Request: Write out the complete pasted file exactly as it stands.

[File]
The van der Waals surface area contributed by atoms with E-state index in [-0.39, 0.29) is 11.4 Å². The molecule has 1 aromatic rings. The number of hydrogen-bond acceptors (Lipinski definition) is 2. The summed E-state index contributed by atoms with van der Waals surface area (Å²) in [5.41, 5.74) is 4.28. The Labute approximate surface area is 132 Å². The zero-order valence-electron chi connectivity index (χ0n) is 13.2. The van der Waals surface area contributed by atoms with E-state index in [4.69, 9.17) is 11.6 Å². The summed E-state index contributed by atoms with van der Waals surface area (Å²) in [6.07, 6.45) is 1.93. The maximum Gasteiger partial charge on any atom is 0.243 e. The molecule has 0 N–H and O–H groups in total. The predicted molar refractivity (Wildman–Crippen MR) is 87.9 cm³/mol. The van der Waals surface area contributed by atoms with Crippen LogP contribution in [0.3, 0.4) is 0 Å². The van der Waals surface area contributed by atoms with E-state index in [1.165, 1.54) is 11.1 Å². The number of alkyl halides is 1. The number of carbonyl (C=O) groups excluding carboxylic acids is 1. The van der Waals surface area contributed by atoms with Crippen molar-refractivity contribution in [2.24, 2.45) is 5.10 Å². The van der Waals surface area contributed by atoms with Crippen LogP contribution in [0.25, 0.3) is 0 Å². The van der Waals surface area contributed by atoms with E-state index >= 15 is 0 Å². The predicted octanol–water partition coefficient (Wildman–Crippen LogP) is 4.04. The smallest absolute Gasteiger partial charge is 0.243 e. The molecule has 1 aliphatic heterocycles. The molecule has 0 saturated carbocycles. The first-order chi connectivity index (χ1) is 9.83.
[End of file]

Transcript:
The van der Waals surface area contributed by atoms with E-state index in [-0.39, 0.29) is 11.4 Å². The molecule has 1 aromatic rings. The number of hydrogen-bond acceptors (Lipinski definition) is 2. The summed E-state index contributed by atoms with van der Waals surface area (Å²) in [5.41, 5.74) is 4.28. The Labute approximate surface area is 132 Å². The zero-order valence-electron chi connectivity index (χ0n) is 13.2. The van der Waals surface area contributed by atoms with E-state index in [4.69, 9.17) is 11.6 Å². The summed E-state index contributed by atoms with van der Waals surface area (Å²) in [6.07, 6.45) is 1.93. The maximum Gasteiger partial charge on any atom is 0.243 e. The molecule has 0 N–H and O–H groups in total. The predicted molar refractivity (Wildman–Crippen MR) is 87.9 cm³/mol. The van der Waals surface area contributed by atoms with Crippen LogP contribution in [0.3, 0.4) is 0 Å². The van der Waals surface area contributed by atoms with E-state index in [1.165, 1.54) is 11.1 Å². The number of alkyl halides is 1. The number of carbonyl (C=O) groups excluding carboxylic acids is 1. The van der Waals surface area contributed by atoms with Crippen molar-refractivity contribution in [2.24, 2.45) is 5.10 Å². The van der Waals surface area contributed by atoms with Crippen LogP contribution in [0.25, 0.3) is 0 Å². The van der Waals surface area contributed by atoms with E-state index >= 15 is 0 Å². The predicted octanol–water partition coefficient (Wildman–Crippen LogP) is 4.04. The smallest absolute Gasteiger partial charge is 0.243 e. The molecule has 1 aliphatic heterocycles. The molecule has 0 saturated carbocycles. The first-order chi connectivity index (χ1) is 9.83.